Chinese goldminers, mainly from Kwantung Province in southern China, were encouraged by the Otago Government when the European miners left for the Westland fields in 1866. The Chinese were recruited from the Victorian goldfields in Australia and by 1866, there were 1200 of them in Otago.
Chinese miners often worked the poorer fields, even re-working the places where Europeans had been before. The neat stacks of washed stones piled in orderly tailings are still a sign of goldfields worked by the methodical Chinese.
Although the population of immigrant Chinese reached 5,000 in the 1870s, their communities were often set apart from the European towns. The Chinese miners often contributed to the wider community but some feared their industry, and prejudice was obvious in satirical songs and disrespect for their culture.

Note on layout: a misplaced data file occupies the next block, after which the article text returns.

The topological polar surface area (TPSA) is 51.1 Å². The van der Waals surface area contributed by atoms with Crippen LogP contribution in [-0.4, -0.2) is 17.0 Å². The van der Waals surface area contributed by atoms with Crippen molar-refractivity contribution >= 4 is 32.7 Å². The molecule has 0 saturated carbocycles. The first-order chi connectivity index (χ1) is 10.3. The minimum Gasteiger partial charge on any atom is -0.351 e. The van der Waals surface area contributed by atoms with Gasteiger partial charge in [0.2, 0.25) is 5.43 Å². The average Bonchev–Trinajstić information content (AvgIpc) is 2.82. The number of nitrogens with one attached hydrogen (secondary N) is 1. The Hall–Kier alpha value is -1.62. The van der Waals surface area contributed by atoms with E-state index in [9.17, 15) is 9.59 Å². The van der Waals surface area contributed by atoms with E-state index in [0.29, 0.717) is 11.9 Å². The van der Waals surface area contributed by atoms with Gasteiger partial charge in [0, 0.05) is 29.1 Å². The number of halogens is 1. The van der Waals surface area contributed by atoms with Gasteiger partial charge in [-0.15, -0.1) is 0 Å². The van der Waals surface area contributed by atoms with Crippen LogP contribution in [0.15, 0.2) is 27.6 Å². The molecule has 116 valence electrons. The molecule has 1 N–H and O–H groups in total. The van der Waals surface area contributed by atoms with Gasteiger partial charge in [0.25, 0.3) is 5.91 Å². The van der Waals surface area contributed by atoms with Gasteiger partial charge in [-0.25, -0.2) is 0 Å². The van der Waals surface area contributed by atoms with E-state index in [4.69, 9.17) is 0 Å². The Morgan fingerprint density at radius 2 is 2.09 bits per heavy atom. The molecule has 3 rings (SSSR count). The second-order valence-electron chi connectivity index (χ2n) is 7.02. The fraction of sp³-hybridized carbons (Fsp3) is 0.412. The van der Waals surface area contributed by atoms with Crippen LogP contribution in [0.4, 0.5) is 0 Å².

There were several significant Chinese settlements: at Cromwell (where a Chinatown survived until the 20th century, only to be drowned by the rising waters of Lake Dunstan), at Lawrence on the Tuapeka field, and Arrowtown, the latter recently restored by the Department of Conservation as a tourist centre.
Some Chinese made their fortune and returned home while others stayed in New Zealand as founders of the community here. Many of those who died on the goldfields were later dug up and returned home to China for reburial according to their own rites.
Excerpts from Kiwiosities, a book by Gordon Ell on the traditions and folklore of New Zealand.